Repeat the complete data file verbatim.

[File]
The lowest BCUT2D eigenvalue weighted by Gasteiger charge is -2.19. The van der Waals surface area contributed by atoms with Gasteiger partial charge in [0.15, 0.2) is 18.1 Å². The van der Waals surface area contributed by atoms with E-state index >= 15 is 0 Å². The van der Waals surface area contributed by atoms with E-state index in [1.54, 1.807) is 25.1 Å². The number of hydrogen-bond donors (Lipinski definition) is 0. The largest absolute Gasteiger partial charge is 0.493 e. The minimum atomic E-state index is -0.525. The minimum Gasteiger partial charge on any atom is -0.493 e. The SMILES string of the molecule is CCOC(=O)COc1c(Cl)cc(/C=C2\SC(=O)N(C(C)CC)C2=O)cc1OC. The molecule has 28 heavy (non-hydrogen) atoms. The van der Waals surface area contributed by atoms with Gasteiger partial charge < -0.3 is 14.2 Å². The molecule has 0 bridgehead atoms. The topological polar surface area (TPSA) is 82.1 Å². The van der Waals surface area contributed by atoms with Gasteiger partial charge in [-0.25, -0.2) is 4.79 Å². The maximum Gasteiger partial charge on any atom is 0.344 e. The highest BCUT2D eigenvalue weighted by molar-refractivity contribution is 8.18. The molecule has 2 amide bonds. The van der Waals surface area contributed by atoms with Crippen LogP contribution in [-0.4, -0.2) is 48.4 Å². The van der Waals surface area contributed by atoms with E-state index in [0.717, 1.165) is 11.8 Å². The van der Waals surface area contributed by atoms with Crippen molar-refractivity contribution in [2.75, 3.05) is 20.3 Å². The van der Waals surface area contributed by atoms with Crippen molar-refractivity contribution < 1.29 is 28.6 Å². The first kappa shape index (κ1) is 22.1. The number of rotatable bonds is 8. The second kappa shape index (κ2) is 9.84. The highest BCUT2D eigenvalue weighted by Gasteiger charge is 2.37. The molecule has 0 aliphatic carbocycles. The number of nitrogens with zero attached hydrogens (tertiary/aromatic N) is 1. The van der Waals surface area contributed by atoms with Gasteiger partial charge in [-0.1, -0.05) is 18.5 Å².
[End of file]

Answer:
The lowest BCUT2D eigenvalue weighted by Gasteiger charge is -2.19. The van der Waals surface area contributed by atoms with Gasteiger partial charge in [0.15, 0.2) is 18.1 Å². The van der Waals surface area contributed by atoms with E-state index >= 15 is 0 Å². The van der Waals surface area contributed by atoms with E-state index in [1.54, 1.807) is 25.1 Å². The number of hydrogen-bond donors (Lipinski definition) is 0. The largest absolute Gasteiger partial charge is 0.493 e. The minimum atomic E-state index is -0.525. The minimum Gasteiger partial charge on any atom is -0.493 e. The SMILES string of the molecule is CCOC(=O)COc1c(Cl)cc(/C=C2\SC(=O)N(C(C)CC)C2=O)cc1OC. The molecule has 28 heavy (non-hydrogen) atoms. The van der Waals surface area contributed by atoms with Gasteiger partial charge < -0.3 is 14.2 Å². The molecule has 0 bridgehead atoms. The topological polar surface area (TPSA) is 82.1 Å². The van der Waals surface area contributed by atoms with Gasteiger partial charge in [-0.25, -0.2) is 4.79 Å². The maximum Gasteiger partial charge on any atom is 0.344 e. The highest BCUT2D eigenvalue weighted by molar-refractivity contribution is 8.18. The molecule has 2 amide bonds. The van der Waals surface area contributed by atoms with Crippen LogP contribution in [-0.4, -0.2) is 48.4 Å². The van der Waals surface area contributed by atoms with E-state index in [0.717, 1.165) is 11.8 Å². The van der Waals surface area contributed by atoms with Crippen molar-refractivity contribution in [2.75, 3.05) is 20.3 Å². The van der Waals surface area contributed by atoms with Crippen molar-refractivity contribution < 1.29 is 28.6 Å². The first kappa shape index (κ1) is 22.1. The number of rotatable bonds is 8. The second kappa shape index (κ2) is 9.84. The highest BCUT2D eigenvalue weighted by Gasteiger charge is 2.37. The molecule has 0 aliphatic carbocycles. The number of nitrogens with zero attached hydrogens (tertiary/aromatic N) is 1. The van der Waals surface area contributed by atoms with Gasteiger partial charge in [-0.1, -0.05) is 18.5 Å².